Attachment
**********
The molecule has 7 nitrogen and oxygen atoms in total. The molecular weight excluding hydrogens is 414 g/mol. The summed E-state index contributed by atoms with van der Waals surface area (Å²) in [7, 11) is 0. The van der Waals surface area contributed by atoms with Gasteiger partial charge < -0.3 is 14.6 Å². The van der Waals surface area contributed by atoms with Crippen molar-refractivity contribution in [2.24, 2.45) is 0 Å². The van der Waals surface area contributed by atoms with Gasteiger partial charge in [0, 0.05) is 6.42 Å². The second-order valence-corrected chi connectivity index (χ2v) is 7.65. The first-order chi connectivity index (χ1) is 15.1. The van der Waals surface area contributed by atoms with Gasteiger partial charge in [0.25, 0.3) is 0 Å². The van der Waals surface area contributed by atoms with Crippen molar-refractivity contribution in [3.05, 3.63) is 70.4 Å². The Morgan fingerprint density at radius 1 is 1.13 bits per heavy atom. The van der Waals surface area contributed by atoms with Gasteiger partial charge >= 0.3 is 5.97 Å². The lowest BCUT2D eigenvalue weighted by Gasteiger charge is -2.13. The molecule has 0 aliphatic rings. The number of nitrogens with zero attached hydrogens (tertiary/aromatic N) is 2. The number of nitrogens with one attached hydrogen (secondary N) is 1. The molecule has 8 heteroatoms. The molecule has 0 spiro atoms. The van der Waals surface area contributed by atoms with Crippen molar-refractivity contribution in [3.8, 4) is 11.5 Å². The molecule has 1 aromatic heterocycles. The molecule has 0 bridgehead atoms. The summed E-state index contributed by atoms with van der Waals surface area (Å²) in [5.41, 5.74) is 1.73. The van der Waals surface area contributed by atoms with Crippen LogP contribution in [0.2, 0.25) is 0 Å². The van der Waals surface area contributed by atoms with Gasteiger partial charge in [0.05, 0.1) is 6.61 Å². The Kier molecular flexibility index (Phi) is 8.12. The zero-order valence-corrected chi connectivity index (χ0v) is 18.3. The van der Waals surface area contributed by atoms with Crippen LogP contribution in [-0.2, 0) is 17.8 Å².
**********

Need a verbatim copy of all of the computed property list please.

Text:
The molecule has 7 nitrogen and oxygen atoms in total. The molecular weight excluding hydrogens is 414 g/mol. The summed E-state index contributed by atoms with van der Waals surface area (Å²) in [7, 11) is 0. The van der Waals surface area contributed by atoms with Gasteiger partial charge < -0.3 is 14.6 Å². The van der Waals surface area contributed by atoms with Crippen molar-refractivity contribution in [2.24, 2.45) is 0 Å². The van der Waals surface area contributed by atoms with Gasteiger partial charge in [0, 0.05) is 6.42 Å². The second-order valence-corrected chi connectivity index (χ2v) is 7.65. The first-order chi connectivity index (χ1) is 15.1. The van der Waals surface area contributed by atoms with Gasteiger partial charge in [0.25, 0.3) is 0 Å². The van der Waals surface area contributed by atoms with Crippen molar-refractivity contribution in [3.05, 3.63) is 70.4 Å². The Morgan fingerprint density at radius 1 is 1.13 bits per heavy atom. The van der Waals surface area contributed by atoms with Gasteiger partial charge >= 0.3 is 5.97 Å². The lowest BCUT2D eigenvalue weighted by Gasteiger charge is -2.13. The molecule has 0 aliphatic rings. The number of nitrogens with zero attached hydrogens (tertiary/aromatic N) is 2. The number of nitrogens with one attached hydrogen (secondary N) is 1. The molecule has 8 heteroatoms. The molecule has 0 spiro atoms. The van der Waals surface area contributed by atoms with Crippen molar-refractivity contribution in [3.8, 4) is 11.5 Å². The molecule has 1 aromatic heterocycles. The molecule has 0 bridgehead atoms. The summed E-state index contributed by atoms with van der Waals surface area (Å²) in [5.41, 5.74) is 1.73. The van der Waals surface area contributed by atoms with Crippen LogP contribution in [0.2, 0.25) is 0 Å². The van der Waals surface area contributed by atoms with Gasteiger partial charge in [0.05, 0.1) is 6.61 Å². The Kier molecular flexibility index (Phi) is 8.12. The zero-order valence-corrected chi connectivity index (χ0v) is 18.3. The van der Waals surface area contributed by atoms with Crippen LogP contribution in [-0.2, 0) is 17.8 Å².